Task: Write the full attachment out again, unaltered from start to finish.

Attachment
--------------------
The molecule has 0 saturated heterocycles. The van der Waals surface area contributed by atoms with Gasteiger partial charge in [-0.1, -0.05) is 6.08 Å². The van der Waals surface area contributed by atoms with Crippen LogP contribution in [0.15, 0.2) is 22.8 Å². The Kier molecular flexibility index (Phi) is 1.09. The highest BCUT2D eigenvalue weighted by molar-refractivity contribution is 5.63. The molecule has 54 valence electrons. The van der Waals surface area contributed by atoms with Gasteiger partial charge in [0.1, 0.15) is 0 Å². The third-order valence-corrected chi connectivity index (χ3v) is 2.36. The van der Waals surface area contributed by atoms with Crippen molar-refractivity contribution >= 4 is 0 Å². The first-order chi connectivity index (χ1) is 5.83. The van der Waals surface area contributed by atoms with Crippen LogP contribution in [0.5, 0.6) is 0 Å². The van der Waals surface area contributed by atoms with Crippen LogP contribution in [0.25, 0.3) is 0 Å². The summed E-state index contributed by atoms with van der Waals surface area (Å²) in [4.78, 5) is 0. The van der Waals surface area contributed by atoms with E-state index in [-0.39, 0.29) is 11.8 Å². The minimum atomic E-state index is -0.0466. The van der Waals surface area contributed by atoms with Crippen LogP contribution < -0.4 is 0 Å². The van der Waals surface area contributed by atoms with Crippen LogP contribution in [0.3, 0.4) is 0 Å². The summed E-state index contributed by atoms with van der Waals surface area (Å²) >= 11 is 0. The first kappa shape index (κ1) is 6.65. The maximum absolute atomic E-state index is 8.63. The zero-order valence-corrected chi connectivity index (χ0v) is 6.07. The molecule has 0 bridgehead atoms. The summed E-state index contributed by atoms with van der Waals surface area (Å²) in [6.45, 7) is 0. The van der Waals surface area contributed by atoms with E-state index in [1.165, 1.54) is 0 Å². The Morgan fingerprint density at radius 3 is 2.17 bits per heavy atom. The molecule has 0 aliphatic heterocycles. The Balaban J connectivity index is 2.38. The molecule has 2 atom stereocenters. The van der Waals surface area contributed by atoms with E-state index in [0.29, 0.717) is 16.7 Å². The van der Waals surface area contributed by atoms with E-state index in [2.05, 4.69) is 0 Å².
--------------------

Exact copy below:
The molecule has 0 saturated heterocycles. The van der Waals surface area contributed by atoms with Gasteiger partial charge in [-0.1, -0.05) is 6.08 Å². The van der Waals surface area contributed by atoms with Crippen LogP contribution in [0.15, 0.2) is 22.8 Å². The Kier molecular flexibility index (Phi) is 1.09. The highest BCUT2D eigenvalue weighted by molar-refractivity contribution is 5.63. The molecule has 54 valence electrons. The van der Waals surface area contributed by atoms with Gasteiger partial charge in [0.1, 0.15) is 0 Å². The third-order valence-corrected chi connectivity index (χ3v) is 2.36. The van der Waals surface area contributed by atoms with Crippen molar-refractivity contribution >= 4 is 0 Å². The first-order chi connectivity index (χ1) is 5.83. The van der Waals surface area contributed by atoms with Crippen LogP contribution in [0.5, 0.6) is 0 Å². The van der Waals surface area contributed by atoms with Crippen LogP contribution in [0.25, 0.3) is 0 Å². The summed E-state index contributed by atoms with van der Waals surface area (Å²) in [4.78, 5) is 0. The van der Waals surface area contributed by atoms with E-state index in [-0.39, 0.29) is 11.8 Å². The minimum atomic E-state index is -0.0466. The van der Waals surface area contributed by atoms with Crippen LogP contribution < -0.4 is 0 Å². The van der Waals surface area contributed by atoms with Crippen LogP contribution in [0.3, 0.4) is 0 Å². The summed E-state index contributed by atoms with van der Waals surface area (Å²) >= 11 is 0. The first kappa shape index (κ1) is 6.65. The maximum absolute atomic E-state index is 8.63. The zero-order valence-corrected chi connectivity index (χ0v) is 6.07. The molecule has 0 bridgehead atoms. The summed E-state index contributed by atoms with van der Waals surface area (Å²) in [6.45, 7) is 0. The van der Waals surface area contributed by atoms with E-state index in [1.165, 1.54) is 0 Å². The Morgan fingerprint density at radius 3 is 2.17 bits per heavy atom. The molecule has 0 aliphatic heterocycles. The Balaban J connectivity index is 2.38. The molecule has 2 atom stereocenters. The van der Waals surface area contributed by atoms with E-state index in [0.29, 0.717) is 16.7 Å². The van der Waals surface area contributed by atoms with E-state index in [2.05, 4.69) is 0 Å².